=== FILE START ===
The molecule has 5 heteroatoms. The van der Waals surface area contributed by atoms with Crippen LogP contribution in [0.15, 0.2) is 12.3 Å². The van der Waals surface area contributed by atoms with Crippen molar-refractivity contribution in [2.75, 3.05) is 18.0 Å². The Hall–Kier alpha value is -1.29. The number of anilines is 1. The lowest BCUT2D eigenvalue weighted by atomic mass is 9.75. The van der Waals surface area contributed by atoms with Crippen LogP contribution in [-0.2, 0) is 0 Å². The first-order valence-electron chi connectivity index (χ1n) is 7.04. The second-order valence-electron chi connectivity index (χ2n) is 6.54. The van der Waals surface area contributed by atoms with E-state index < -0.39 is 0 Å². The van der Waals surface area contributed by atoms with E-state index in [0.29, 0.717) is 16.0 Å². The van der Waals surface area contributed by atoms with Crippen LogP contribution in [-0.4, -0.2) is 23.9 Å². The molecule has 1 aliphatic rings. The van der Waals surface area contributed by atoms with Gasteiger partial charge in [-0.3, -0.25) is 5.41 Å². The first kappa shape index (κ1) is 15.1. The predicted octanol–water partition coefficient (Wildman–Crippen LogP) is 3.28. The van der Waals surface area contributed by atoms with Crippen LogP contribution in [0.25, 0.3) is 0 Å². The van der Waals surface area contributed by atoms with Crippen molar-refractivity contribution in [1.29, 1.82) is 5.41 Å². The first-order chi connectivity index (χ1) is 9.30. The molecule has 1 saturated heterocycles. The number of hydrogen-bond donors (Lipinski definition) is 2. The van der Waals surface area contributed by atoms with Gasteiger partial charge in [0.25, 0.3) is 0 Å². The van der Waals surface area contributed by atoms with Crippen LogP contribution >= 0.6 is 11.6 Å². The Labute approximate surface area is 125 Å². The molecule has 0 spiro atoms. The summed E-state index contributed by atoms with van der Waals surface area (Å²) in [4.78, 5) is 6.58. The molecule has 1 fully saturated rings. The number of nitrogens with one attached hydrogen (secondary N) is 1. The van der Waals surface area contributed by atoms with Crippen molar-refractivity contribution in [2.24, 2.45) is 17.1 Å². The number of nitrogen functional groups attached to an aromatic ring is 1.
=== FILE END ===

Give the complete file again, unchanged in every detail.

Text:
The molecule has 5 heteroatoms. The van der Waals surface area contributed by atoms with Crippen LogP contribution in [0.15, 0.2) is 12.3 Å². The van der Waals surface area contributed by atoms with Crippen molar-refractivity contribution in [2.75, 3.05) is 18.0 Å². The Hall–Kier alpha value is -1.29. The number of anilines is 1. The lowest BCUT2D eigenvalue weighted by atomic mass is 9.75. The van der Waals surface area contributed by atoms with Crippen LogP contribution in [-0.2, 0) is 0 Å². The first-order valence-electron chi connectivity index (χ1n) is 7.04. The second-order valence-electron chi connectivity index (χ2n) is 6.54. The van der Waals surface area contributed by atoms with E-state index < -0.39 is 0 Å². The van der Waals surface area contributed by atoms with E-state index in [0.29, 0.717) is 16.0 Å². The van der Waals surface area contributed by atoms with Crippen LogP contribution in [-0.4, -0.2) is 23.9 Å². The molecule has 1 aliphatic rings. The van der Waals surface area contributed by atoms with Gasteiger partial charge in [-0.3, -0.25) is 5.41 Å². The first kappa shape index (κ1) is 15.1. The predicted octanol–water partition coefficient (Wildman–Crippen LogP) is 3.28. The van der Waals surface area contributed by atoms with Crippen LogP contribution in [0.25, 0.3) is 0 Å². The van der Waals surface area contributed by atoms with Crippen molar-refractivity contribution in [1.29, 1.82) is 5.41 Å². The first-order chi connectivity index (χ1) is 9.30. The molecule has 1 saturated heterocycles. The number of hydrogen-bond donors (Lipinski definition) is 2. The van der Waals surface area contributed by atoms with Gasteiger partial charge in [0.25, 0.3) is 0 Å². The van der Waals surface area contributed by atoms with Crippen LogP contribution >= 0.6 is 11.6 Å². The Labute approximate surface area is 125 Å². The molecule has 0 spiro atoms. The summed E-state index contributed by atoms with van der Waals surface area (Å²) in [4.78, 5) is 6.58. The molecule has 1 fully saturated rings. The number of nitrogens with one attached hydrogen (secondary N) is 1. The van der Waals surface area contributed by atoms with Crippen molar-refractivity contribution in [2.24, 2.45) is 17.1 Å². The number of nitrogen functional groups attached to an aromatic ring is 1.